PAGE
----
Discrete Quantum Mechanics
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|Format: ||Paperback, 138 pages|
|Published In: ||United States, 30 December 2015|
After a quarter century of discoveries that rattled the foundations of classical mechanics and electrodynamics, the year 1926 saw the publication of two works intended to provide a theoretical structure to support new quantum explanations of the subatomic world. Heisenberg's matrix mechanics and Schrodinger's wave mechanics provided compatible but mathematically disparate ways of unifying the discoveries of Planck, Einstein, Bohr and many others. Efforts began immediately to prove the equivalence of these two structures, culminated successfully by John von Neumann's 1932 volume Mathematical Foundations of Quantum Mechanics. This forms the springboard for the current effort. We begin with a presentation of a minimal set of von Neumann postulates while introducing language and notation to facilitate subsequent discussion of quantum calculations based in finite dimensional Hilbert spaces. Chapters which follow address two-state quantum systems (with spin one-half as the primary example), entanglement of multiple two-state systems, quantum angular momentum theory and quantum approaches to statistical mechanics. A concluding chapter gives an overview of issues associated with quantum mechanics in continuous infinite-dimensional Hilbert spaces.
Table of Contents
PostulatesTwo-state SystemsEntanglementQuantum Angular MomentumQuantum Many-body ProblemInfinity, and BeyondAppendix: Relevant results from linear algebraAppendix: Directory of definitions and notation
About the Author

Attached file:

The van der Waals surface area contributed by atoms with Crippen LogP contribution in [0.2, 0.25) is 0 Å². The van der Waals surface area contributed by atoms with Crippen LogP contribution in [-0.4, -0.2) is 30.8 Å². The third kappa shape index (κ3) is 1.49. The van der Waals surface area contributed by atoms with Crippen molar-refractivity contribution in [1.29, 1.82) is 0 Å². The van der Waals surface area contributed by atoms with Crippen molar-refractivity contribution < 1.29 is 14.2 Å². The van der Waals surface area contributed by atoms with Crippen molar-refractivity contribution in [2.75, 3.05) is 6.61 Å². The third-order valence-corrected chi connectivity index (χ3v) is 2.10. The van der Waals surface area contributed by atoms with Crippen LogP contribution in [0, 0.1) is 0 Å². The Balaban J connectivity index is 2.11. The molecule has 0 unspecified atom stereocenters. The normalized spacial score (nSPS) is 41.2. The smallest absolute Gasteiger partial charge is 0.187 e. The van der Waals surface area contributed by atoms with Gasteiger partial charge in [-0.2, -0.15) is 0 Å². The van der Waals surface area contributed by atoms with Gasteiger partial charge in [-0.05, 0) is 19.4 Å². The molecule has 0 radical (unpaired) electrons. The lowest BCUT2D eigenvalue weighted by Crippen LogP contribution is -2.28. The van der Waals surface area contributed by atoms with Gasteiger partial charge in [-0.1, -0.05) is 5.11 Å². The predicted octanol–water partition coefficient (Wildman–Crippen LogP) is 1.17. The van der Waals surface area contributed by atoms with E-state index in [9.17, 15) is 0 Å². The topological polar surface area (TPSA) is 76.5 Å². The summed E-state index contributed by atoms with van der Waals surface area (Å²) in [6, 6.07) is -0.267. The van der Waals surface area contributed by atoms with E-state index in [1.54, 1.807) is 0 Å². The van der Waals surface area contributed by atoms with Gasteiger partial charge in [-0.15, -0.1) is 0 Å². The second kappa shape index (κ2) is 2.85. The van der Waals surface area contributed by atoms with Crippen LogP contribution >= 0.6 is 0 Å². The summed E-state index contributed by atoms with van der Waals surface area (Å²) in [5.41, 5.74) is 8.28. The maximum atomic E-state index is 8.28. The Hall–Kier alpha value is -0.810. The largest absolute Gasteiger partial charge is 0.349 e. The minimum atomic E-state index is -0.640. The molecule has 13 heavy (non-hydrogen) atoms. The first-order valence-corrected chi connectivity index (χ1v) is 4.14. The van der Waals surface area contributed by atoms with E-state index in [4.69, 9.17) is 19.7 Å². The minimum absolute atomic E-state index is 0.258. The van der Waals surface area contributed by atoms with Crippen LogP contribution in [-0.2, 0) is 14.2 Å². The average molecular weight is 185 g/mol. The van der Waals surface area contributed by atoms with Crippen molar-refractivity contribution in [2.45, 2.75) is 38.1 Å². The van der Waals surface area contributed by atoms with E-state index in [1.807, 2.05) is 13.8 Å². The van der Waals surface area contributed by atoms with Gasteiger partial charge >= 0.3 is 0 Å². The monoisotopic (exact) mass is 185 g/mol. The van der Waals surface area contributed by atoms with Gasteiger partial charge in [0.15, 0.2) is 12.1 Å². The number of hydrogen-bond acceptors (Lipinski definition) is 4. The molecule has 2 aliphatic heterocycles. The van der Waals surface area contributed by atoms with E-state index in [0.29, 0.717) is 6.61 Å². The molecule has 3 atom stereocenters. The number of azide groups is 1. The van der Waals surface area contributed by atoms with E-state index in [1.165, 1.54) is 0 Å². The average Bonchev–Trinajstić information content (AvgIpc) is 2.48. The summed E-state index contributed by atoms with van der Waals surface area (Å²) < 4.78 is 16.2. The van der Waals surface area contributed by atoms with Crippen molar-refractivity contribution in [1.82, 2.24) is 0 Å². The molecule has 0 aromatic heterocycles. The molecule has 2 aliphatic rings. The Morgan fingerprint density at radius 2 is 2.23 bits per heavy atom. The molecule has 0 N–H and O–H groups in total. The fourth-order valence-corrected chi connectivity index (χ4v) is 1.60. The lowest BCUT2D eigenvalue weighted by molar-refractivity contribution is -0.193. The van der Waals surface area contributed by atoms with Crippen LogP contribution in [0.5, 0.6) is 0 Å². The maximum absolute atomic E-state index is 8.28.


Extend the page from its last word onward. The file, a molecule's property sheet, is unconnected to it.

Professor Williams joined the faculty at Washington and Lee in 1974, and retired from full-time teaching in the summer of 2011. He attended the University of Virginia, receiving a B. S. in Physics in 1963 and a Ph.D. in Physics (under the direction of M. E. Rose) in 1967.Upon completion of the Ph.D. he was awarded a National Research Council / National Science Foundation Postdoctoral Research Fellowship which funded two years of theoretical research (with M. Danos) at the National Bureau of Standards, in Washington, DC. He then spent three semesters as Gastdozent at the Universitaet Erlangen-Nuernberg in Germany, followed by a one term teaching appointment at the Virginia Military Institute in Lexington, Virginia.From the fall of 1971 through the end of 1973, he served as a staff scientist at Kaman Sciences, Colorado Springs, Colorado, studying electromagnetic shielding, field propagation, transmission and reception.In January 1974, Dr. Williams was appointed Assistant Professor of Physics at Washington and Lee. He was promoted to Associate Professor in 1979, and to Professor in 1984. For the three academic years spanning 1986-89 he served as Associate Dean of the College of Arts and Sciences, and served as Head of Physics and Engineering from 1989 until June, 2000. During the academic year 2002-03, he served as Acting Dean of the College. From 2003-07 he was University Provost. In the fall of 2007 he returned to the Department of Physics and Engineering and served as Department Head in 2010 and 2011. Professor Williams has provided consulting services to the National Bureau of Standards and the Los Alamos National Laboratory. He has received research support from the National Bureau of Standards, Los Alamos National Laboratory, the Research Corporation and the National Science Foundation.
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